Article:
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Help pets to play safe

Veterinarian Akane Nakagawa and vet nurse Taleah Kruger, with Rusty, are promoting the new desexing campaign.
Veterinarian Akane Nakagawa and vet nurse Taleah Kruger, with Rusty, are promoting the new desexing campaign. Rob Williams

"YOU can't teach your pets about safe sex," reads a new, attention-getting poster aimed at reminding pet owners that they are responsible for desexing their pets.

Customers at Animal Welfare League of Queensland Ipswich veterinary clinic will likely notice the poster on their next visit, and the campaign will also include social media.

AWLQ will use the poster to promote the National Desexing Network's message of the importance of desexing pets.

The artwork was selected as the winner of a competition.

AWLQ president Sylvana Wenderhold said the poster used humour to highlight a serious topic.

Ms Wenderhold said she hoped the message would stick in people's minds long after they saw the sign.

"We needed an advertisement that got people talking and one that would have a clear call to action," Ms Wenderhold said.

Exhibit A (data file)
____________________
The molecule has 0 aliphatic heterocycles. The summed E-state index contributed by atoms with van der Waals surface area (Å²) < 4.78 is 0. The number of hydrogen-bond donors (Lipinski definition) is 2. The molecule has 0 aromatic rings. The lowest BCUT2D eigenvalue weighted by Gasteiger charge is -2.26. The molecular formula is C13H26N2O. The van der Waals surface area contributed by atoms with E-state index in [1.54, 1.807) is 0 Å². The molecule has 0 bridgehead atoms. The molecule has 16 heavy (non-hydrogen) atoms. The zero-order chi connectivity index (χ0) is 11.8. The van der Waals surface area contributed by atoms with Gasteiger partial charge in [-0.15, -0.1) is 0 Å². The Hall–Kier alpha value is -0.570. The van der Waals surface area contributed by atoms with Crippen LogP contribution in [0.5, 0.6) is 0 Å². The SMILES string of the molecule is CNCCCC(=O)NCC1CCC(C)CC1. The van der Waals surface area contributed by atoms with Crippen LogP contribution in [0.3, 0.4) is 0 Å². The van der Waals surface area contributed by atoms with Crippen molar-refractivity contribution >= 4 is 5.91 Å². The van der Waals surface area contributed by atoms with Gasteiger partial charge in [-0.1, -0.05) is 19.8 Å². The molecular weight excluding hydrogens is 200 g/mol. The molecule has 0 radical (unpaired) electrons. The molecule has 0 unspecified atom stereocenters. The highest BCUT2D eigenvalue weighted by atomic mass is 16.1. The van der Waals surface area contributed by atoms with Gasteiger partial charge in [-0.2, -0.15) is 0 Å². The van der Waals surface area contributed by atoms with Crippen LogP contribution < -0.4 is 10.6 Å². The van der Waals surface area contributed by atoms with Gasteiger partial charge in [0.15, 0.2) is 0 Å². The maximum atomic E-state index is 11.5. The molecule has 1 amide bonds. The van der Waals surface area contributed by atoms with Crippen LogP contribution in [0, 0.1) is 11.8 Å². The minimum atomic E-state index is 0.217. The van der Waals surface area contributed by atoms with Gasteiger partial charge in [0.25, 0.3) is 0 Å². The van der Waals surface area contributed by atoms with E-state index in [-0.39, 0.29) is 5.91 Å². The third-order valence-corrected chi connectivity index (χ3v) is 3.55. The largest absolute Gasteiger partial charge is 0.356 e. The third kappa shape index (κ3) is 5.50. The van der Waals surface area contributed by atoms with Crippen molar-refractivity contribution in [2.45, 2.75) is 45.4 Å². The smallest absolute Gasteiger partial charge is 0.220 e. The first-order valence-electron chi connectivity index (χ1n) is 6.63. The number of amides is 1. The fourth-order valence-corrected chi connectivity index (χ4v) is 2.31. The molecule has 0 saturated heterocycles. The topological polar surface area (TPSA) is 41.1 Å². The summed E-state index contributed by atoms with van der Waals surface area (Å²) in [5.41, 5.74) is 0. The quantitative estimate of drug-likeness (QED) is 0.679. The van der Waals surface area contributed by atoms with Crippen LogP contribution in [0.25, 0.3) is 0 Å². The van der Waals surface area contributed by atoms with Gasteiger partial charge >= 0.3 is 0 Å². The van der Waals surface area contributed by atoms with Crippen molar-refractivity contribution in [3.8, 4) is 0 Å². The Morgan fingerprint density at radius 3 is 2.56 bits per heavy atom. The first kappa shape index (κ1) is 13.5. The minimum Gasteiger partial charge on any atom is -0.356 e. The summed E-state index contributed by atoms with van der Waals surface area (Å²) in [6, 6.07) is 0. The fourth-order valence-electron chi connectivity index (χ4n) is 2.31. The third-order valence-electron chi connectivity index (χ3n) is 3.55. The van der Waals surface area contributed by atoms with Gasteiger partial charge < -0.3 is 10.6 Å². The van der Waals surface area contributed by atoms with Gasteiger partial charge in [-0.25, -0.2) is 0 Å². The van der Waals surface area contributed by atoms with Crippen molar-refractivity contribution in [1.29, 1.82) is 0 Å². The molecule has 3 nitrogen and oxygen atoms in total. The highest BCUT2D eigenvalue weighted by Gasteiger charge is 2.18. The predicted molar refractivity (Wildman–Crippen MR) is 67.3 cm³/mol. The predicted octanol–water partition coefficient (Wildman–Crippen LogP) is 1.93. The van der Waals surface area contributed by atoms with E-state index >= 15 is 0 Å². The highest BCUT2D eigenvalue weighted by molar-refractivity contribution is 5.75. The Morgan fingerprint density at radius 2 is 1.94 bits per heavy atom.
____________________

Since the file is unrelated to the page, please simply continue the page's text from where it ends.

She said the campaign had been launched in time to reduce usually high breeding rates in the warmer months.

"We hope that people will ... be responsible pet owners and desex their animals before summer hits and brings with it more dumped and unwanted litters," she said.

Ms Wenderhold said the campaign also promoted the NDN, which was a referral system for discounted desexing made available to pet owners in financial need.

Find out more about the NDN by visiting ndn.org.au, or phone the AWLQ Ipswich vet clinic on 3812 7533 to discuss desexing your pet.

PROTECT YOUR PET

Female pets can experience exhaustion if breeding continually.

Desexing means pets are less prone to wander, fight, and spray indoors.

Reduces the number of unwanted puppies and kittens.

Topics:  animals, desexing, pets




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